Sunday, April 5, 2009
Happy 101st Birthday Bette Davis!
The waitress leaned over the table- "And what will you be having today, little girl?" I popped my eyes as wide as I could, announcing loudly "I think... I will have a large order of PROGNOSIS NEGATIVE!"
My mother rolled her eyes and said that, no, actually, I would be happy with the Little Red Riding Hood Spaghetti. I was probably about 7 when I started thinking this would be a fantastic thing to say every time my family took me out to dinner. It's something Bette Davis said in "Dark Victory," and I thought I was a terribly clever little girl, and I also thought that it was not long before I would be a glamorous movie star in my own right, hailed by all of America as the second coming of Ms. Davis.
In reality, I was a very strange, very friendless little girl. But, truth be told, I was so firmly convinced that everything that I was going through socially at school and such was "paying my dues" for my soon-to-be fame, that it never bothered me. The kids on the bus called me "Miss Hollywood." Swear to god.
Hers was the first death I cried over.
I idolized Bette Davis- my image of myself in my mind was not of a young, 7,8,9 year old girl, but of a sassy, sharp-toungued, tough-as-nails broad. For christmas one year I wanted a floor length white fur (which I would need when I walked the red carpet in winter). I swanned around the house in a long fake fur robe, pretending a plastic straw from McDonalds was a cigarette in a long holder. I focused on Davis not just because she was probably the greatest film actress ever, but because she was so tough, you know? She was someone who couldn't be fucked with.
I wanted desperately, viciously, passionately to be an actress. I wanted it more than anything in the world- and I probably would have managed to get in a lot more trouble were I not firmly convinced that people would come back later in my life and report all that trouble in tell-alls to the tabloids. This was back when that was a bad thing. I worked towards that goal, and nothing else in life, until I was 19 and suddenly realized that I'd lost all that drive to claw my way to top, to starve in waitressing jobs and schlep to auditions every day for a dream that just might not happen. And it didn't break my heart the way I thought it might. I was totally ok with it. I stopped acting and decided to find something else to do.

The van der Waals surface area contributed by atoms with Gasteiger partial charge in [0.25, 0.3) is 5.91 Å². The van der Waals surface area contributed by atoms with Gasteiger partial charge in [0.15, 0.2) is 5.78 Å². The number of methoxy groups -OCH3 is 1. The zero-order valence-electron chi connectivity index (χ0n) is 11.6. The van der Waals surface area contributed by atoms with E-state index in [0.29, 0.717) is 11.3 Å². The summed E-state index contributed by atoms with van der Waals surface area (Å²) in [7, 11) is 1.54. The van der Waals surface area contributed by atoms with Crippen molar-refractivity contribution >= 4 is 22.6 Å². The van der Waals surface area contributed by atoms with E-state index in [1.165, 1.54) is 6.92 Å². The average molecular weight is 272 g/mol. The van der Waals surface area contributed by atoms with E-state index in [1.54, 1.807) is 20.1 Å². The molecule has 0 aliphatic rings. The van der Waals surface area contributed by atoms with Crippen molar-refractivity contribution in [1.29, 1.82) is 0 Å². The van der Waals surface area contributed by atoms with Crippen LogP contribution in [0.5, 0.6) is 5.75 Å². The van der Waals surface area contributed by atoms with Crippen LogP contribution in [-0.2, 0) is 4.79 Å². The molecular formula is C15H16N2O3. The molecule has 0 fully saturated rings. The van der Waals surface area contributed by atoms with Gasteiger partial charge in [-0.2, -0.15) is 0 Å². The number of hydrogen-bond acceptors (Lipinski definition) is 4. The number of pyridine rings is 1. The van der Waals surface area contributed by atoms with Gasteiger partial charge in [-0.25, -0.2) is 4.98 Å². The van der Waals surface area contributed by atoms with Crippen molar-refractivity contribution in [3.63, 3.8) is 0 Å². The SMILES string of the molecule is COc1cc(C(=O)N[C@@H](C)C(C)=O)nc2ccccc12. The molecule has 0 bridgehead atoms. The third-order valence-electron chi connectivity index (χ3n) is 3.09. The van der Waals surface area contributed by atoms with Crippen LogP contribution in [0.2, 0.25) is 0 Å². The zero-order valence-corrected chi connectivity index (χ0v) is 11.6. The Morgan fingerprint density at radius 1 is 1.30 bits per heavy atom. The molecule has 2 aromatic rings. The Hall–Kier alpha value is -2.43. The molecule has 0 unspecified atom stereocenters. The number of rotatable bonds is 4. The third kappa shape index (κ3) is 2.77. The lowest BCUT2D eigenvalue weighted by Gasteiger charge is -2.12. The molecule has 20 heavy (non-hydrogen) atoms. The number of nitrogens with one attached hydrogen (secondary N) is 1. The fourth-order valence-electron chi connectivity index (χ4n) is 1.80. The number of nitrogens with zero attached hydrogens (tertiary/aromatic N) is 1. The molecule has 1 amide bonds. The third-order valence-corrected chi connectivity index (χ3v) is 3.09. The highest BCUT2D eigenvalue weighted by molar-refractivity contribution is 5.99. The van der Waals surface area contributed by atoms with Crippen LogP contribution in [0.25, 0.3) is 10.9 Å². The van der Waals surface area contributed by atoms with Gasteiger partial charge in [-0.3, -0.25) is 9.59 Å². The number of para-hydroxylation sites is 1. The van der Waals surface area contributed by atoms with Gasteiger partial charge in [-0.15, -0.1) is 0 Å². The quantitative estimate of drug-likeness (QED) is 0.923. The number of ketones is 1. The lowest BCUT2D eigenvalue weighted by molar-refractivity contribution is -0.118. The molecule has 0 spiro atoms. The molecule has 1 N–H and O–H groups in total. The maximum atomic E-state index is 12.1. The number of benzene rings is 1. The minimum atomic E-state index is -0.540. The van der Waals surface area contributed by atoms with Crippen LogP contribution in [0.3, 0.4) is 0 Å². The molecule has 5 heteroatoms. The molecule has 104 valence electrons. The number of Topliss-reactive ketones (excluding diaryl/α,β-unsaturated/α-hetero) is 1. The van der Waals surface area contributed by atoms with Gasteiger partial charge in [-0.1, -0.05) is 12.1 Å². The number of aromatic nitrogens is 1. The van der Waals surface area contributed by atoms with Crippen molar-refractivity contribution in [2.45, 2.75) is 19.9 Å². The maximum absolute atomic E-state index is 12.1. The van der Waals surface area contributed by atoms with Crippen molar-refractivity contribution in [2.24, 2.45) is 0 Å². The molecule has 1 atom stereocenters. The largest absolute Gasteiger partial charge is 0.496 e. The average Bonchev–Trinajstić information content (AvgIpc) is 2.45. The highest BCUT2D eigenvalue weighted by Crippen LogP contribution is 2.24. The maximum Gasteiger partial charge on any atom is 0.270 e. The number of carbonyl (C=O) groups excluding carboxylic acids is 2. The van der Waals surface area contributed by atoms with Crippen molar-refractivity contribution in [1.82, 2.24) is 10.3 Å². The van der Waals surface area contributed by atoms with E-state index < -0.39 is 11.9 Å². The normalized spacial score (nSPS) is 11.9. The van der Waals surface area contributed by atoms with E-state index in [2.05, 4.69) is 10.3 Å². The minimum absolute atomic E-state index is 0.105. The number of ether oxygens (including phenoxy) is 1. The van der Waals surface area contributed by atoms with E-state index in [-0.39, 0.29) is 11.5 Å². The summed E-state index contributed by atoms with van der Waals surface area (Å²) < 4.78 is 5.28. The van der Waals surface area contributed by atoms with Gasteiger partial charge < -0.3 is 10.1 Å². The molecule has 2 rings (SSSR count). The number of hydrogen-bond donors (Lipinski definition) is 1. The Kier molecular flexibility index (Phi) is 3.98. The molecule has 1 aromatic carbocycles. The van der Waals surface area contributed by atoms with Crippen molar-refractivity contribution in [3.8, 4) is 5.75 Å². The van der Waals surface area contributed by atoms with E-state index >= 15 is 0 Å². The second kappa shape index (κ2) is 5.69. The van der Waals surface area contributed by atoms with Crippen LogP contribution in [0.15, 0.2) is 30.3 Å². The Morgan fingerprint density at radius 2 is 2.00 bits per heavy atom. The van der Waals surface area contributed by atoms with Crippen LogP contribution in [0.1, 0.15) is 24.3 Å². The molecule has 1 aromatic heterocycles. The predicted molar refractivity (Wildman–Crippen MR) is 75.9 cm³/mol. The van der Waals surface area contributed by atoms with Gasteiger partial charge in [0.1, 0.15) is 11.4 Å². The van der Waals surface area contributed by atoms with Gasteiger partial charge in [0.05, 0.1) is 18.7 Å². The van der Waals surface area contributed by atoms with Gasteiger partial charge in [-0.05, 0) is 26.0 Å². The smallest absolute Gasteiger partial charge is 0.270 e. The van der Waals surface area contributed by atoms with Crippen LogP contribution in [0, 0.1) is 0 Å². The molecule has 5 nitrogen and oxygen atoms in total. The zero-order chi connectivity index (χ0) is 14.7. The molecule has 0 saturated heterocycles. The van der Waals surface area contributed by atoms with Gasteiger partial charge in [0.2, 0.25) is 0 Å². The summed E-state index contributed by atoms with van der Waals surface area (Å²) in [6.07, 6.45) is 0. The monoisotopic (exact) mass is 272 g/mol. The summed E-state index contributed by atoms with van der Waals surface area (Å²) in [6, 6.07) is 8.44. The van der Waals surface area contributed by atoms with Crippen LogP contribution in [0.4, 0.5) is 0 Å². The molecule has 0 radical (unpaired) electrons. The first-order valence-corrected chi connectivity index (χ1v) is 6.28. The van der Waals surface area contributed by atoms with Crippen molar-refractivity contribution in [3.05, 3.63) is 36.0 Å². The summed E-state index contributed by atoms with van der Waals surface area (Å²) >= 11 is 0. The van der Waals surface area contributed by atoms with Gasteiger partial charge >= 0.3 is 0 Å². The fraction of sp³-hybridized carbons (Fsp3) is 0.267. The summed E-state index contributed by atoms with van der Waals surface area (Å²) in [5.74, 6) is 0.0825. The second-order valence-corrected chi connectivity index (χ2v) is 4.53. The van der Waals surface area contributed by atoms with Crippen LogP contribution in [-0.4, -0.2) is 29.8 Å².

The fact was, I lost my passion for it because I didn't need it to get me through the day anymore. Theatre, and acting, and the thought of someday being Bette Davis were the things that got me through the most craptastic parts of my life unscathed- but by the time I was 19... I was ok. I didn't need to focus so hard on the future because the present wasn't all that bad. In fact it was pretty swell. The only problem was that I was horribly, terribly lost- because I'd never considered any other future at all. So, as we all know, I was completely lost and totally floundered for a number of years, went through 87,000 majors and plans and schemes, until I finally settled on writing. It's tough because I still haven't felt as insane, and unwaveringly sure about anything as I did when I was younger about the acting- but on the other hand, I'm glad I don't have to be.
I still like to get inordinately dressed up and watch Bette Davis movies by myself. I've seen every single one of them, and I've read all of her autobiographies multiple times. And sometimes I do still need to be tough as nails, and when I do, I channel her. It works for me.